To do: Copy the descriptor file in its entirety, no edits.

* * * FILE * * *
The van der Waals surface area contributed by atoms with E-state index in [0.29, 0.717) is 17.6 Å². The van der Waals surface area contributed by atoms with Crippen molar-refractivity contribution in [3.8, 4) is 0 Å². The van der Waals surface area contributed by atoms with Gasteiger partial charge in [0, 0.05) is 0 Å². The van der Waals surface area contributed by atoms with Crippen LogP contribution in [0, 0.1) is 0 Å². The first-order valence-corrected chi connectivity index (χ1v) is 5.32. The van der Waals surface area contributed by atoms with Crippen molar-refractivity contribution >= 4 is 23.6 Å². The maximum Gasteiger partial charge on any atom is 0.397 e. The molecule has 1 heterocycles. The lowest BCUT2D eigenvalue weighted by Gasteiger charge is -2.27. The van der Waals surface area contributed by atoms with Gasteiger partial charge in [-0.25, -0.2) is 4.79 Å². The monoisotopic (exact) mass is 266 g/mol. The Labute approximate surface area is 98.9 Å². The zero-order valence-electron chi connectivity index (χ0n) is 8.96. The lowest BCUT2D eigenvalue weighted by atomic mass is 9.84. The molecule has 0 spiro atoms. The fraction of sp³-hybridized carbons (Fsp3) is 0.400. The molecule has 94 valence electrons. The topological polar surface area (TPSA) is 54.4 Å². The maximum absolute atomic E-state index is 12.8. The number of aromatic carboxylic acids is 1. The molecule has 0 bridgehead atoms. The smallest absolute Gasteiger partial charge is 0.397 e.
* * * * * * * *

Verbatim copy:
The van der Waals surface area contributed by atoms with E-state index in [0.29, 0.717) is 17.6 Å². The van der Waals surface area contributed by atoms with Crippen molar-refractivity contribution in [3.8, 4) is 0 Å². The van der Waals surface area contributed by atoms with Gasteiger partial charge in [0, 0.05) is 0 Å². The van der Waals surface area contributed by atoms with Crippen LogP contribution in [0, 0.1) is 0 Å². The first-order valence-corrected chi connectivity index (χ1v) is 5.32. The van der Waals surface area contributed by atoms with Crippen molar-refractivity contribution >= 4 is 23.6 Å². The maximum Gasteiger partial charge on any atom is 0.397 e. The molecule has 1 heterocycles. The lowest BCUT2D eigenvalue weighted by Gasteiger charge is -2.27. The van der Waals surface area contributed by atoms with Gasteiger partial charge in [-0.25, -0.2) is 4.79 Å². The monoisotopic (exact) mass is 266 g/mol. The Labute approximate surface area is 98.9 Å². The zero-order valence-electron chi connectivity index (χ0n) is 8.96. The lowest BCUT2D eigenvalue weighted by atomic mass is 9.84. The molecule has 0 spiro atoms. The fraction of sp³-hybridized carbons (Fsp3) is 0.400. The molecule has 94 valence electrons. The topological polar surface area (TPSA) is 54.4 Å². The maximum absolute atomic E-state index is 12.8. The number of aromatic carboxylic acids is 1. The molecule has 0 bridgehead atoms. The smallest absolute Gasteiger partial charge is 0.397 e.